Autopsy of Woman, 99, Reveals Her Organs Were on the Wrong Side of Her Body

Rose Marie Bentley
Rose Marie Bentley, who was born with a rare disorder, pictured in her youth. Bentley Family

A 99-year-old woman who died not knowing that her organs grew on the wrong side of her body was thought to be the oldest person to survive with this rare congenital condition.

Rose Marie Bentley, from the rural town of Molalla, Oregon, was born with situs inversus with levocardia. Situs inversus is a condition in which the internal organs are arranged in a mirrored layout to the normal position in humans. Levocardia indicates the heart is in the normal position.

The animal feed store owner, who died in the fall of 2017 at the age of 99, had donated her body to the Oregon Health and Science University Anatomical Services Center.

Although levocardia is often associated with severe heart defects, the condition never caused Bentley any problems, and despite the fact that she underwent three surgeries to remove organs over the course of her life, the condition was never detected, and she died unaware of it.

Dr. Cam Walker, an assistant professor of anatomy in the OHSU Anatomical Services Center who worked on the case, believes Bentley survived longer than any other person with the condition, as the chance of living into adulthood is 1 in 50 million. Scientists know of two other cases where patients lived to see the age of 70.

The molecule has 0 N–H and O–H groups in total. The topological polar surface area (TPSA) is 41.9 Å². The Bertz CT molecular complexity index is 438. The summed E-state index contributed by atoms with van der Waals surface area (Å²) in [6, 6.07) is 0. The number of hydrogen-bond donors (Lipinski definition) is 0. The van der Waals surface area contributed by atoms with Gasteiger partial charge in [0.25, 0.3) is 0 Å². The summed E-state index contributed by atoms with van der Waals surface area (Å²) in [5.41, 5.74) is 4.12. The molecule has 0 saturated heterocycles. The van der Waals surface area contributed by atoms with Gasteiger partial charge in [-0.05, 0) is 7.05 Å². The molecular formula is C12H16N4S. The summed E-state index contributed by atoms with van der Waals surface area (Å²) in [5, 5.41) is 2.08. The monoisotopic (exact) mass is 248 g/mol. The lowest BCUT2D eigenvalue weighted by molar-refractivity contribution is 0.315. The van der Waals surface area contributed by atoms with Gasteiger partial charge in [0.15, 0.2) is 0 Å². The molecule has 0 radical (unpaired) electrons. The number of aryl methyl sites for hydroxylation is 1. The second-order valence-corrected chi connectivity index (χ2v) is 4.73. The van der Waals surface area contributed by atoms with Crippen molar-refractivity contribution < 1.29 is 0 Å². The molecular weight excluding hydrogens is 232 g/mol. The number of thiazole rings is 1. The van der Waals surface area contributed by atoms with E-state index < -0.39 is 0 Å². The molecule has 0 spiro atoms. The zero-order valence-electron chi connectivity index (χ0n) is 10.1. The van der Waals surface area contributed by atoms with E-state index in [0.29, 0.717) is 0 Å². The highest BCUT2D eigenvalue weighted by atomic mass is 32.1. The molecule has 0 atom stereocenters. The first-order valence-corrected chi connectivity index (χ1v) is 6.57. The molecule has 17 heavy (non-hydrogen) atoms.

"It is very rare for someone to live a long life with this anatomical variation, as serious heart defects are commonly found with it," Walker told Newsweek.

Warren Nielsen, a medical student at Lake Oswego, Oregon, who worked on Bentley's body, said in a statement: "It was quite amazing. We were able to not only learn normal anatomy, but also all the anatomic variation that can occur. I grew to appreciate how she was able to live as long as she did. It made me wonder who she was."

Rose Marie Bentley
Rose Marie Bentley did not know she had a rare anatomy when she was alive. Bentley family

Louise Allee, one of Bentley's five children from Canby, Oregon, said: "My mom would think this was so cool. She would be tickled pink that she could teach something like this. She would probably get a big smile on her face, knowing that she was different, but made it through."

The condition affects only about one in 22,000 people. Scientists aren't sure what causes situs inversus, although some cases appear to have been inherited. Situs inversus can cause such problems as heart defects in 5 to 10 percent of patients.

In most cases, a physician will diagnose the condition by carrying out a physical exam and performing radiographic imaging to check where the organs are positioned. Treatments generally target related illnesses.

Walker hopes the study will encourage others to donate their bodies to science.

"Anatomical body donors not only serve to teach anatomy, but serve as a catalyst for discussions with future medical professionals about empathy for their patients, and the unique human condition in which we all live.

"We hope to impart to the medical students that each donor is an individual, and deserves care tailored to them as such, highlighted here by such unique anatomy."

This article has been updated with comment from Dr. Cam Walker.